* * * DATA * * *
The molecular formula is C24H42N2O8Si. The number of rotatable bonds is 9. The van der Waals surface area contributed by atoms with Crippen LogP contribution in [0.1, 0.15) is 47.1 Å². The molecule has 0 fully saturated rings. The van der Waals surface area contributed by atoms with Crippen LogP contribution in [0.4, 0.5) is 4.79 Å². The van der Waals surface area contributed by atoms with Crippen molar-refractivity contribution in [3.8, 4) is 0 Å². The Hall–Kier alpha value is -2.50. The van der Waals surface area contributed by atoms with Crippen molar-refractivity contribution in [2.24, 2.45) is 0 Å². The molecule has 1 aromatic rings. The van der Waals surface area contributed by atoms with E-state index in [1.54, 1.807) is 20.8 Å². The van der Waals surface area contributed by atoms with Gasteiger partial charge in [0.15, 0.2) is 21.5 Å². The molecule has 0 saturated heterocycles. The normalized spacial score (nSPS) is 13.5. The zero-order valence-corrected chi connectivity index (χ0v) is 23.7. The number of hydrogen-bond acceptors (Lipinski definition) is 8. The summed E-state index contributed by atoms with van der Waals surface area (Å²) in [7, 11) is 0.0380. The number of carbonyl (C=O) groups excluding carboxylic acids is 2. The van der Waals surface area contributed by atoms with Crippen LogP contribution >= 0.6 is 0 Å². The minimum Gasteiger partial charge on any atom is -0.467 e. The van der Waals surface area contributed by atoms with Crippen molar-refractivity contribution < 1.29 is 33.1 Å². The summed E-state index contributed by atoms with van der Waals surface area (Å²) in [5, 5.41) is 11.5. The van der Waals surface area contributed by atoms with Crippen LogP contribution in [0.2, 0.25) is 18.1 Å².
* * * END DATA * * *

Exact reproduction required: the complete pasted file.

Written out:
The molecular formula is C24H42N2O8Si. The number of rotatable bonds is 9. The van der Waals surface area contributed by atoms with Crippen LogP contribution in [0.1, 0.15) is 47.1 Å². The molecule has 0 fully saturated rings. The van der Waals surface area contributed by atoms with Crippen LogP contribution in [0.4, 0.5) is 4.79 Å². The van der Waals surface area contributed by atoms with Crippen molar-refractivity contribution in [3.8, 4) is 0 Å². The Hall–Kier alpha value is -2.50. The van der Waals surface area contributed by atoms with Crippen molar-refractivity contribution in [2.24, 2.45) is 0 Å². The molecule has 1 aromatic rings. The van der Waals surface area contributed by atoms with E-state index in [1.54, 1.807) is 20.8 Å². The van der Waals surface area contributed by atoms with Gasteiger partial charge in [0.15, 0.2) is 21.5 Å². The molecule has 0 saturated heterocycles. The normalized spacial score (nSPS) is 13.5. The zero-order valence-corrected chi connectivity index (χ0v) is 23.7. The number of hydrogen-bond acceptors (Lipinski definition) is 8. The summed E-state index contributed by atoms with van der Waals surface area (Å²) in [7, 11) is 0.0380. The number of carbonyl (C=O) groups excluding carboxylic acids is 2. The van der Waals surface area contributed by atoms with Crippen LogP contribution >= 0.6 is 0 Å². The minimum Gasteiger partial charge on any atom is -0.467 e. The van der Waals surface area contributed by atoms with Crippen molar-refractivity contribution < 1.29 is 33.1 Å². The summed E-state index contributed by atoms with van der Waals surface area (Å²) in [5, 5.41) is 11.5. The van der Waals surface area contributed by atoms with Crippen LogP contribution in [0.2, 0.25) is 18.1 Å².